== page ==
"We do not worship Iran, we worship Allah. For patriotism is another name for paganism. I say let this land burn. I say let this land go up in smoke, provided Islam emerges triumphant in the rest of the world."
-- Ayatollah Ruhollah Khomeini (1980)
Khomeini, Khamenei. 1980, 2010. It's all much the same. What changes is Iran’s growing ability to carry out its threat. To Israel, George Will reports after visiting with Israeli Premier Binyamin Netanyahu, Iran constitutes the greatest threat to its existence since Israelis fought with mostly small arms against Arab tanks in 1948.
Iran’s threat stems from the Iranian revolutionary government’s take-over in 1979, its unflagging militancy since, its aggressive encouragement and arming of Hezbollah and Hamas starting in the early 1980s, the Hezbollah victory over the Israeli army in 2006, the present-day threat Hezbollah and its rockets on Israel’s northern border pose to the Jewish homeland today, Hamas’ emergence unfazed from Israel’s invasion of Gaza last year, with virtually the entire world condemning Israel’s action (condemnation repeated when Israeli commandos repulsed a Muslim-supported effort to break Israel’s blockade of Gaza in May), and the current threat of Hamas rockets fired from Gaza into southern Israel.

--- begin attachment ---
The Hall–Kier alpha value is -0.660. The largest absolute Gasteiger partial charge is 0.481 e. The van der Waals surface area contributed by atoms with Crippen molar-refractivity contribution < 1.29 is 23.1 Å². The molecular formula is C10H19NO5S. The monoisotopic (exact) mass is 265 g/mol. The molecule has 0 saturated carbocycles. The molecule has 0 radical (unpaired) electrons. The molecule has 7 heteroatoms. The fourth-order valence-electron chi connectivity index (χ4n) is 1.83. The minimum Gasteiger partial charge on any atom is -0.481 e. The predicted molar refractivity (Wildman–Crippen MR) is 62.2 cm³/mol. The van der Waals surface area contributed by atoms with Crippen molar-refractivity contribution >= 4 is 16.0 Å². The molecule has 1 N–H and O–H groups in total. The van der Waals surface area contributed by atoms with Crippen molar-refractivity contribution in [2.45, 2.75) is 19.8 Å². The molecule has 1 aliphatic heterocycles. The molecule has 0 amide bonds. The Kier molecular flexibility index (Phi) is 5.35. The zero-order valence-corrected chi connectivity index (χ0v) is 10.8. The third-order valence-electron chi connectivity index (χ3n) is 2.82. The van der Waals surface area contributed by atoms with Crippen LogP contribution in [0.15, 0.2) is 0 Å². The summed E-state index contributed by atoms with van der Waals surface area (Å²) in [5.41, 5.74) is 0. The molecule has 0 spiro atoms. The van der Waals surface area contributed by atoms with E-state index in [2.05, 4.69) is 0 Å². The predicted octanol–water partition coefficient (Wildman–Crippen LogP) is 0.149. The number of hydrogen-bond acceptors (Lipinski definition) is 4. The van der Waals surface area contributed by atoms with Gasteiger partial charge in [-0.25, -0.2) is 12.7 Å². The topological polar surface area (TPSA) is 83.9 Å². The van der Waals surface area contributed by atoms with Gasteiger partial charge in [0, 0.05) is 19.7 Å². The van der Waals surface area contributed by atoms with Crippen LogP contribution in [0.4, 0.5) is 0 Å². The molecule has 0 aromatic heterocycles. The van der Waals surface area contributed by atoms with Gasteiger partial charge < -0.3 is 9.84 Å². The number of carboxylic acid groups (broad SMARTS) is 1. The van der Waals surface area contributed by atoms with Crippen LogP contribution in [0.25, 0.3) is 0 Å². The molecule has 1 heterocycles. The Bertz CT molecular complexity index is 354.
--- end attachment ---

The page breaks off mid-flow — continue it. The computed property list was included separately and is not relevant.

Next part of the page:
Then there’s Iran with the bomb—perhaps within two short years. Khamenei calls Israel the "enemy of God." Iran's former president, Ali Rafsanjani, considered a "moderate" by many, calls Israel a "one-bomb country," meaning, fairly accurately, one bomb, and Israel is no more.
The only threat comparable to a nuclear Iran is an already-nuclear Pakistan under militant Islamic control. Our foreign policy must continue to be fixed on Iran, Afghanistan, and Pakistan.